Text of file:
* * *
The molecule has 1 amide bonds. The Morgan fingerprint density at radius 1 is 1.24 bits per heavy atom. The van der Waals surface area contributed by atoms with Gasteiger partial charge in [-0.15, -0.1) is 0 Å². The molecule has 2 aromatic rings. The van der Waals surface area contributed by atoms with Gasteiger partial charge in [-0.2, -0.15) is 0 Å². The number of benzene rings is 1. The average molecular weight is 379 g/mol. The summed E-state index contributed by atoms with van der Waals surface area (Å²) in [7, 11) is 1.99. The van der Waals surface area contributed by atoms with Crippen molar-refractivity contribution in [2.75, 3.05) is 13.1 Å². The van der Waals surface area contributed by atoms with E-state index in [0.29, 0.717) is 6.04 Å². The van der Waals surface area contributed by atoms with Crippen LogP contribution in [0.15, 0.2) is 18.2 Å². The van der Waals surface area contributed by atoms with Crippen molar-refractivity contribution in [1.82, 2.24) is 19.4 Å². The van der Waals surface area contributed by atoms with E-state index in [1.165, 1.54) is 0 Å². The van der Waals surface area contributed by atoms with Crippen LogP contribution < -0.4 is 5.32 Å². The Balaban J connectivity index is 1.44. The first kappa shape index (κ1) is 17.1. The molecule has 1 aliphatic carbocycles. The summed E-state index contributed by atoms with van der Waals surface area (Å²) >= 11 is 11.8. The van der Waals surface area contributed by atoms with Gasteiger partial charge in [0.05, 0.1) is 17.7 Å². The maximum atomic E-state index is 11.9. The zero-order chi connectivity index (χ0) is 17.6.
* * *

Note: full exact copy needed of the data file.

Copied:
The molecule has 1 amide bonds. The Morgan fingerprint density at radius 1 is 1.24 bits per heavy atom. The van der Waals surface area contributed by atoms with Gasteiger partial charge in [-0.15, -0.1) is 0 Å². The molecule has 2 aromatic rings. The van der Waals surface area contributed by atoms with Gasteiger partial charge in [-0.2, -0.15) is 0 Å². The number of benzene rings is 1. The average molecular weight is 379 g/mol. The summed E-state index contributed by atoms with van der Waals surface area (Å²) in [7, 11) is 1.99. The van der Waals surface area contributed by atoms with Crippen molar-refractivity contribution in [2.75, 3.05) is 13.1 Å². The van der Waals surface area contributed by atoms with E-state index in [0.29, 0.717) is 6.04 Å². The van der Waals surface area contributed by atoms with Crippen LogP contribution in [0.15, 0.2) is 18.2 Å². The van der Waals surface area contributed by atoms with Crippen molar-refractivity contribution in [1.82, 2.24) is 19.4 Å². The van der Waals surface area contributed by atoms with E-state index in [1.165, 1.54) is 0 Å². The van der Waals surface area contributed by atoms with Crippen LogP contribution < -0.4 is 5.32 Å². The Balaban J connectivity index is 1.44. The first kappa shape index (κ1) is 17.1. The molecule has 1 aliphatic carbocycles. The summed E-state index contributed by atoms with van der Waals surface area (Å²) >= 11 is 11.8. The van der Waals surface area contributed by atoms with Gasteiger partial charge in [0.05, 0.1) is 17.7 Å². The maximum atomic E-state index is 11.9. The zero-order chi connectivity index (χ0) is 17.6.